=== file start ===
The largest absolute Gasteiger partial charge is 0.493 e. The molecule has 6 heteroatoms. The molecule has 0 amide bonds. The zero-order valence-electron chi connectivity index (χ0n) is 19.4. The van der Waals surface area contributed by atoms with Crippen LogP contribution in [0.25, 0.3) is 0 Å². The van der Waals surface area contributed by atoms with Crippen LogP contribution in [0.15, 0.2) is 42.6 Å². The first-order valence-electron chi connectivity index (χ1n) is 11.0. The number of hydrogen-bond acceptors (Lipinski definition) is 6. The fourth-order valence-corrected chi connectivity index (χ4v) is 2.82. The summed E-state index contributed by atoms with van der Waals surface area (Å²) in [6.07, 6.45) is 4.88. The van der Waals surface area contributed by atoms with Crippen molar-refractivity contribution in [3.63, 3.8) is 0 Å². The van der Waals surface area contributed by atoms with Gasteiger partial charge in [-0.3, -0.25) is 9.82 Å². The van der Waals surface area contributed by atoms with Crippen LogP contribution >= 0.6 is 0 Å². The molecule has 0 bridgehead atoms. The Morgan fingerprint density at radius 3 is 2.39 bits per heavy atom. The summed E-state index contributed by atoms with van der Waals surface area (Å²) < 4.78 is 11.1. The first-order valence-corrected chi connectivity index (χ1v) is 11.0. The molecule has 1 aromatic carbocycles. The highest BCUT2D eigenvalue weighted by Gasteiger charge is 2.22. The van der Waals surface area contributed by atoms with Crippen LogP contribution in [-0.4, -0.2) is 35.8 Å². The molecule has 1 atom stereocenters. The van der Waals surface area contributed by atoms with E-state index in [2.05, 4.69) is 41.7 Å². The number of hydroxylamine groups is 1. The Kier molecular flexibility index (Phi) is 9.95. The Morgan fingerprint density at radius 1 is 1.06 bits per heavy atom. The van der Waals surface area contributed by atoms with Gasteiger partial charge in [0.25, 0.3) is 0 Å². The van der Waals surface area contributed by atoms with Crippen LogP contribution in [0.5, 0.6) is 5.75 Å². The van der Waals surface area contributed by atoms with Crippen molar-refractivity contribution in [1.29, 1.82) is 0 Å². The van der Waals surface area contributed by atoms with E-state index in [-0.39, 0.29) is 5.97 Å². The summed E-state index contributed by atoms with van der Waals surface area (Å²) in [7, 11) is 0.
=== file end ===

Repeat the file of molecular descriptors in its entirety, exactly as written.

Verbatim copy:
The largest absolute Gasteiger partial charge is 0.493 e. The molecule has 6 heteroatoms. The molecule has 0 amide bonds. The zero-order valence-electron chi connectivity index (χ0n) is 19.4. The van der Waals surface area contributed by atoms with Crippen LogP contribution in [0.25, 0.3) is 0 Å². The van der Waals surface area contributed by atoms with Crippen LogP contribution in [0.15, 0.2) is 42.6 Å². The first-order valence-electron chi connectivity index (χ1n) is 11.0. The number of hydrogen-bond acceptors (Lipinski definition) is 6. The fourth-order valence-corrected chi connectivity index (χ4v) is 2.82. The summed E-state index contributed by atoms with van der Waals surface area (Å²) in [6.07, 6.45) is 4.88. The van der Waals surface area contributed by atoms with Crippen molar-refractivity contribution in [3.63, 3.8) is 0 Å². The van der Waals surface area contributed by atoms with Gasteiger partial charge in [-0.3, -0.25) is 9.82 Å². The van der Waals surface area contributed by atoms with Crippen LogP contribution >= 0.6 is 0 Å². The molecule has 0 bridgehead atoms. The Morgan fingerprint density at radius 3 is 2.39 bits per heavy atom. The summed E-state index contributed by atoms with van der Waals surface area (Å²) < 4.78 is 11.1. The first-order valence-corrected chi connectivity index (χ1v) is 11.0. The molecule has 1 aromatic carbocycles. The highest BCUT2D eigenvalue weighted by Gasteiger charge is 2.22. The van der Waals surface area contributed by atoms with Crippen LogP contribution in [-0.4, -0.2) is 35.8 Å². The molecule has 1 atom stereocenters. The van der Waals surface area contributed by atoms with E-state index in [2.05, 4.69) is 41.7 Å². The number of hydroxylamine groups is 1. The Kier molecular flexibility index (Phi) is 9.95. The Morgan fingerprint density at radius 1 is 1.06 bits per heavy atom. The van der Waals surface area contributed by atoms with Gasteiger partial charge in [0.25, 0.3) is 0 Å². The van der Waals surface area contributed by atoms with Crippen LogP contribution in [0.5, 0.6) is 5.75 Å². The van der Waals surface area contributed by atoms with Crippen molar-refractivity contribution in [1.29, 1.82) is 0 Å². The van der Waals surface area contributed by atoms with E-state index in [-0.39, 0.29) is 5.97 Å². The summed E-state index contributed by atoms with van der Waals surface area (Å²) in [7, 11) is 0.